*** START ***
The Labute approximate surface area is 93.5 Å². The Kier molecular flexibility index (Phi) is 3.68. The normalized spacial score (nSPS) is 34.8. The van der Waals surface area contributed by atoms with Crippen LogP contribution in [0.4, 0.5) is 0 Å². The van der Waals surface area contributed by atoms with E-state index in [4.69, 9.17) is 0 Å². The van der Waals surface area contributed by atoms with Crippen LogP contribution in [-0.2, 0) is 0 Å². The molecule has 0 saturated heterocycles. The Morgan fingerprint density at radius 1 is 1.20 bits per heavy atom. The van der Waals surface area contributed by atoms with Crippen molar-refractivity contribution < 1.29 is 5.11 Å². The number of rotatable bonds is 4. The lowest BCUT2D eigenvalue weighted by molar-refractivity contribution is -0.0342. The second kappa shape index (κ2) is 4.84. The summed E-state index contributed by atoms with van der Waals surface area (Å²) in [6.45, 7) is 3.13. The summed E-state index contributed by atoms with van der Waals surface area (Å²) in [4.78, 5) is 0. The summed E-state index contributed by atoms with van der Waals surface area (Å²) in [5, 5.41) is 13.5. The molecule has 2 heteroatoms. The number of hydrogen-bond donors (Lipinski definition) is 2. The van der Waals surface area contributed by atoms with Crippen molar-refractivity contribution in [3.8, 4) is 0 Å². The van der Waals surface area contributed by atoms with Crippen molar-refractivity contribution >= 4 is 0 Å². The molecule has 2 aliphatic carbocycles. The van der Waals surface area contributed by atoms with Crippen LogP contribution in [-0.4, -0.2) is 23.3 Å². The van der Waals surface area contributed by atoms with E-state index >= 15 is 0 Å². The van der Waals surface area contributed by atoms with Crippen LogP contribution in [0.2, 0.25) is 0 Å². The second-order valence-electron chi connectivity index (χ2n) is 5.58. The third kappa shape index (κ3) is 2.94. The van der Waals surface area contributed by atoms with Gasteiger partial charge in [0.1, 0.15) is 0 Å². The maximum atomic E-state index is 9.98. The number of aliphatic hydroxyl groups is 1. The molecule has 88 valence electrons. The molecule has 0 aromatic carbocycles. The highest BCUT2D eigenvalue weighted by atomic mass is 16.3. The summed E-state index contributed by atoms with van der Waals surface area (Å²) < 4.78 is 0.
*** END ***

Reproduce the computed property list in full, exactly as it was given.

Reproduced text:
The Labute approximate surface area is 93.5 Å². The Kier molecular flexibility index (Phi) is 3.68. The normalized spacial score (nSPS) is 34.8. The van der Waals surface area contributed by atoms with Crippen LogP contribution in [0.4, 0.5) is 0 Å². The van der Waals surface area contributed by atoms with E-state index in [4.69, 9.17) is 0 Å². The van der Waals surface area contributed by atoms with Crippen LogP contribution in [-0.2, 0) is 0 Å². The molecule has 0 saturated heterocycles. The Morgan fingerprint density at radius 1 is 1.20 bits per heavy atom. The van der Waals surface area contributed by atoms with Crippen molar-refractivity contribution < 1.29 is 5.11 Å². The number of rotatable bonds is 4. The lowest BCUT2D eigenvalue weighted by molar-refractivity contribution is -0.0342. The second kappa shape index (κ2) is 4.84. The summed E-state index contributed by atoms with van der Waals surface area (Å²) in [6.45, 7) is 3.13. The summed E-state index contributed by atoms with van der Waals surface area (Å²) in [4.78, 5) is 0. The summed E-state index contributed by atoms with van der Waals surface area (Å²) in [5, 5.41) is 13.5. The molecule has 2 heteroatoms. The number of hydrogen-bond donors (Lipinski definition) is 2. The van der Waals surface area contributed by atoms with Crippen molar-refractivity contribution in [3.8, 4) is 0 Å². The van der Waals surface area contributed by atoms with Crippen molar-refractivity contribution >= 4 is 0 Å². The molecule has 2 aliphatic carbocycles. The van der Waals surface area contributed by atoms with Crippen LogP contribution in [-0.4, -0.2) is 23.3 Å². The van der Waals surface area contributed by atoms with E-state index >= 15 is 0 Å². The van der Waals surface area contributed by atoms with Crippen LogP contribution in [0.2, 0.25) is 0 Å². The second-order valence-electron chi connectivity index (χ2n) is 5.58. The third kappa shape index (κ3) is 2.94. The van der Waals surface area contributed by atoms with Gasteiger partial charge in [0.1, 0.15) is 0 Å². The maximum atomic E-state index is 9.98. The number of aliphatic hydroxyl groups is 1. The molecule has 88 valence electrons. The molecule has 0 aromatic carbocycles. The highest BCUT2D eigenvalue weighted by atomic mass is 16.3. The summed E-state index contributed by atoms with van der Waals surface area (Å²) < 4.78 is 0.